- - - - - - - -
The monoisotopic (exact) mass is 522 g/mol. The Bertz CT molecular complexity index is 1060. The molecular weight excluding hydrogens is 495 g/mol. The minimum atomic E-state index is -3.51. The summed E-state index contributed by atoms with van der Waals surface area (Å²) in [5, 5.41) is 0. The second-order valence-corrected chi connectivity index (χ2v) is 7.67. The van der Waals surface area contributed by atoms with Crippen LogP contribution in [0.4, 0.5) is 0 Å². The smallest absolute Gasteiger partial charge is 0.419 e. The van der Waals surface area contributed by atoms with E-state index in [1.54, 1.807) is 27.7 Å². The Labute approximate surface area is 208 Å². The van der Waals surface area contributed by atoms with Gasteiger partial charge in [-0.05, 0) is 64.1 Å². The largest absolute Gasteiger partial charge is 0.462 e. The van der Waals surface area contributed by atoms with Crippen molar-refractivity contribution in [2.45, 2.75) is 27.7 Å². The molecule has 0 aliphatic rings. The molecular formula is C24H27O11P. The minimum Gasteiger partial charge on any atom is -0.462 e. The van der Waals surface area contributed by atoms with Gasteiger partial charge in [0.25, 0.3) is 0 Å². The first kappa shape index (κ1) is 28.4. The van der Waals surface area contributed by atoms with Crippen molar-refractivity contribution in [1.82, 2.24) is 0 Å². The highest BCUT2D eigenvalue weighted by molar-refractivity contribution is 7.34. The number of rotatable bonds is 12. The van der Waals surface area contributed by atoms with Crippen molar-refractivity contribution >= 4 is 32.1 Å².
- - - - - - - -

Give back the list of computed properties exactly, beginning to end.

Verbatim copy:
The monoisotopic (exact) mass is 522 g/mol. The Bertz CT molecular complexity index is 1060. The molecular weight excluding hydrogens is 495 g/mol. The minimum atomic E-state index is -3.51. The summed E-state index contributed by atoms with van der Waals surface area (Å²) in [5, 5.41) is 0. The second-order valence-corrected chi connectivity index (χ2v) is 7.67. The van der Waals surface area contributed by atoms with Crippen LogP contribution in [0.4, 0.5) is 0 Å². The smallest absolute Gasteiger partial charge is 0.419 e. The van der Waals surface area contributed by atoms with E-state index in [1.54, 1.807) is 27.7 Å². The Labute approximate surface area is 208 Å². The van der Waals surface area contributed by atoms with Gasteiger partial charge in [-0.05, 0) is 64.1 Å². The largest absolute Gasteiger partial charge is 0.462 e. The van der Waals surface area contributed by atoms with Crippen molar-refractivity contribution in [2.45, 2.75) is 27.7 Å². The molecule has 0 aliphatic rings. The molecular formula is C24H27O11P. The minimum Gasteiger partial charge on any atom is -0.462 e. The van der Waals surface area contributed by atoms with Gasteiger partial charge in [0.25, 0.3) is 0 Å². The first kappa shape index (κ1) is 28.4. The van der Waals surface area contributed by atoms with Crippen molar-refractivity contribution in [1.82, 2.24) is 0 Å². The highest BCUT2D eigenvalue weighted by molar-refractivity contribution is 7.34. The number of rotatable bonds is 12. The van der Waals surface area contributed by atoms with Crippen molar-refractivity contribution >= 4 is 32.1 Å².